# Where's the RC timing formula?

#### StephenDJ

Joined May 31, 2008
58
There used to be a formula I knew of for RC circuits where you could plug in the starting voltage or current, the ending voltage or current, and the amount of time in between, and project exactly what the voltage or current will be after exactly x amount time has passed. I know it rises/drops to 63% within the first time constant. But where's the formula for the other times? Also would like to have the vise versa: i.e. plug in the voltage or current and find the time.

#### mik3

Joined Feb 4, 2008
4,843
For an RC network with initial voltage on the capacitor Vo its voltage with respect to time is given by:

Vc(t)=V(1-exp(-t/RC)+Vo*exp(-t/RC)

where

V=the steady state voltage across the capacitor when fully charged
Vo=initial voltage (if exists)

#### StephenDJ

Joined May 31, 2008
58
For an RC network with initial voltage on the capacitor Vo its voltage with respect to time is given by:

Vc(t)=V(1-exp(-t/RC)+Vo*exp(-t/RC)

where

V=the steady state voltage across the capacitor when fully charged
Vo=initial voltage (if exists)
Mik3,Thanks so much. I have been needing a formula like this for so long!

Ratch,I believe the plain V (steady state) in mik3's formula is what the voltage is only AFTER the time has passed and it is then resting comfortably at its new level of satisfaction, or "charged" state.

Through it all, I've failed to mention one very important point:I'm assuming that this formula of course implies that the RC's supply voltage changed completely and suddenly (like a square wave) at the BEGINNING of the time, and stayed that way during the time the capacitor was catching up. If the supply voltage were to go wiggleing all up and down during this time only to wait untill the very end to reach its final steady state, V, then it's very difficult to establish any kind of formula as this would affect the way in which the capacitor charges. But I believe this formula implies steady state of the supply while capacitor is catching up. That is what I'm looking for.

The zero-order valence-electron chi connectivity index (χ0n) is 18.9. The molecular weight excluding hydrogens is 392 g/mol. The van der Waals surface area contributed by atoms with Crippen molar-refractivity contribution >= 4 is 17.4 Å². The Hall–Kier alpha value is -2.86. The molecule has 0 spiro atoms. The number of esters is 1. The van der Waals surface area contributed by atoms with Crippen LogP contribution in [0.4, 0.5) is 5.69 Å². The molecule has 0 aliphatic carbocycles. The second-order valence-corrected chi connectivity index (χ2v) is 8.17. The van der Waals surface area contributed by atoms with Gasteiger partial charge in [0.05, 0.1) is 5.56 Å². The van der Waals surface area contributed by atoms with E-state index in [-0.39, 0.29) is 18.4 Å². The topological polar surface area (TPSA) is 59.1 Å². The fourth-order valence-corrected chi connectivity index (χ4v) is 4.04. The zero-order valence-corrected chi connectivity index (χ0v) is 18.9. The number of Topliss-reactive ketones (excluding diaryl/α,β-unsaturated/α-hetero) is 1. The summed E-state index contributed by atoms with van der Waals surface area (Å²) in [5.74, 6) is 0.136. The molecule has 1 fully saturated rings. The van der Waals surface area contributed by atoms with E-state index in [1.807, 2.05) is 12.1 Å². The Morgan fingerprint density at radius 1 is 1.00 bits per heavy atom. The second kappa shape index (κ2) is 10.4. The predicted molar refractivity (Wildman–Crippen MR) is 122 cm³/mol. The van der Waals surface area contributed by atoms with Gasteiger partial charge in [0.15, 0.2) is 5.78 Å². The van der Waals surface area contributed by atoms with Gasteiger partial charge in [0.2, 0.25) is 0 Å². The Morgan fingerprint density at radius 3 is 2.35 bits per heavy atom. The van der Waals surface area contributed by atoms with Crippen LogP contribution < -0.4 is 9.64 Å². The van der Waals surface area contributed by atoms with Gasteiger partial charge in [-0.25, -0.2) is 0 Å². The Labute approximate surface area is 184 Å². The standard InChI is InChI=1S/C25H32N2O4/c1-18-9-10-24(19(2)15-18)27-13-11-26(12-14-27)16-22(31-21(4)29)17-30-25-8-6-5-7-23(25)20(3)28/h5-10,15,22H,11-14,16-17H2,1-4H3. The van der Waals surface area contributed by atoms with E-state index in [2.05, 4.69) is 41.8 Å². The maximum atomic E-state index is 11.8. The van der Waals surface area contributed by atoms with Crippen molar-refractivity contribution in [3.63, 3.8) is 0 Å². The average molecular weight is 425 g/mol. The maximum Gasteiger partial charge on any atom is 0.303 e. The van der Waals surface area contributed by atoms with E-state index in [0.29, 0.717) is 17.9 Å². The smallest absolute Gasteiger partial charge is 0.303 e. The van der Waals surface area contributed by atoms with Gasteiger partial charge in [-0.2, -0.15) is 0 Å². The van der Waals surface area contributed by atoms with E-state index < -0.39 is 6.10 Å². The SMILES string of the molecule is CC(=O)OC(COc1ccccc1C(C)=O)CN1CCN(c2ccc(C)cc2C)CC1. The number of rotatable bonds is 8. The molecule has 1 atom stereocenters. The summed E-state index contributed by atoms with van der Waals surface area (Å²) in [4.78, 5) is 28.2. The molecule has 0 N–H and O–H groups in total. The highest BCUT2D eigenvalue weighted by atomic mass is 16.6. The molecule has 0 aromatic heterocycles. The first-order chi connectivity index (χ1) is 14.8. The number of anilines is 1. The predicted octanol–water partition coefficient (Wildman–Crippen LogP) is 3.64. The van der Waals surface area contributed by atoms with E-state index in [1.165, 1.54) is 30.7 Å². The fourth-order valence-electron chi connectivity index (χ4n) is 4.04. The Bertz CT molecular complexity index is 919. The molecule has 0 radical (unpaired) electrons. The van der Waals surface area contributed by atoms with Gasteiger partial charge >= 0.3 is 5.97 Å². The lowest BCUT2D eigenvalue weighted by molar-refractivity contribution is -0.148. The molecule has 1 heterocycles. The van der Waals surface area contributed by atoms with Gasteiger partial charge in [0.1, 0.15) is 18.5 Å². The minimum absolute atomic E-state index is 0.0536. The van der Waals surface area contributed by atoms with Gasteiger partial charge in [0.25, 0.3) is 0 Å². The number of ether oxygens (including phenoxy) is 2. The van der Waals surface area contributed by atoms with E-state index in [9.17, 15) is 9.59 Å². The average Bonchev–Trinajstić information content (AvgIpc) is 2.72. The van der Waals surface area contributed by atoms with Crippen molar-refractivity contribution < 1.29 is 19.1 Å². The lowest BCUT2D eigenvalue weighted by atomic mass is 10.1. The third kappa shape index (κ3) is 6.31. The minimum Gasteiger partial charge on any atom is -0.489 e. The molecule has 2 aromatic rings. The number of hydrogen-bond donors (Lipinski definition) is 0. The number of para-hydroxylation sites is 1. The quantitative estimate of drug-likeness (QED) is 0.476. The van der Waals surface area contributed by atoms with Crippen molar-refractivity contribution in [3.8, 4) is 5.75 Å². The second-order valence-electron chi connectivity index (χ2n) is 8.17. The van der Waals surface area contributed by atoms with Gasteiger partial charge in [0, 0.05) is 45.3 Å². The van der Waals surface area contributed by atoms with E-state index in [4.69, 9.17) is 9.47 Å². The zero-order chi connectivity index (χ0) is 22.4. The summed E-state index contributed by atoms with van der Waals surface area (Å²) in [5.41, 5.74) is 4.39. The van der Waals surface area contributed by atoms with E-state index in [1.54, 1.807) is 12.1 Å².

#### StephenDJ

Joined May 31, 2008
58
There was a message from Ratch in here a while ago... looks like he may have came back and deleted it.

#### Wendy

Joined Mar 24, 2008
22,155
Naw, it got moved to here by a moderator.

#### Ron H

Joined Apr 14, 2005
7,014
One formula covers both charging and discharging:

V=Vf+(Vi-Vf)*e^(-t/(R*C))
Where
V=instantaneous voltage
Vi=initial voltage
Vf=final voltage

Which is another way of expressing mik3's equation.
(I posted this before thoroughly reading his post.)

Last edited:

#### mik3

Joined Feb 4, 2008
4,843
The formula posted is valid for both charging and discharging.

#### KL7AJ

Joined Nov 4, 2008
2,225
Mik3,Thanks so much. I have been needing a formula like this for so long!

Ratch,I believe the plain V (steady state) in mik3's formula is what the voltage is only AFTER the time has passed and it is then resting comfortably at its new level of satisfaction, or "charged" state.

Through it all, I've failed to mention one very important point:I'm assuming that this formula of course implies that the RC's supply voltage changed completely and suddenly (like a square wave) at the BEGINNING of the time, and stayed that way during the time the capacitor was catching up. If the supply voltage were to go wiggleing all up and down during this time only to wait untill the very end to reach its final steady state, V, then it's very difficult to establish any kind of formula as this would affect the way in which the capacitor charges. But I believe this formula implies steady state of the supply while capacitor is catching up. That is what I'm looking for.

The natural logarithm.....shows up EVERYWHERE in nature. Learn to love it.

eric

#### mik3

Joined Feb 4, 2008
4,843
The exponential function is the solution to many differential equations and because many natural effects are described by differential equations is logic to see the exponential function a lot.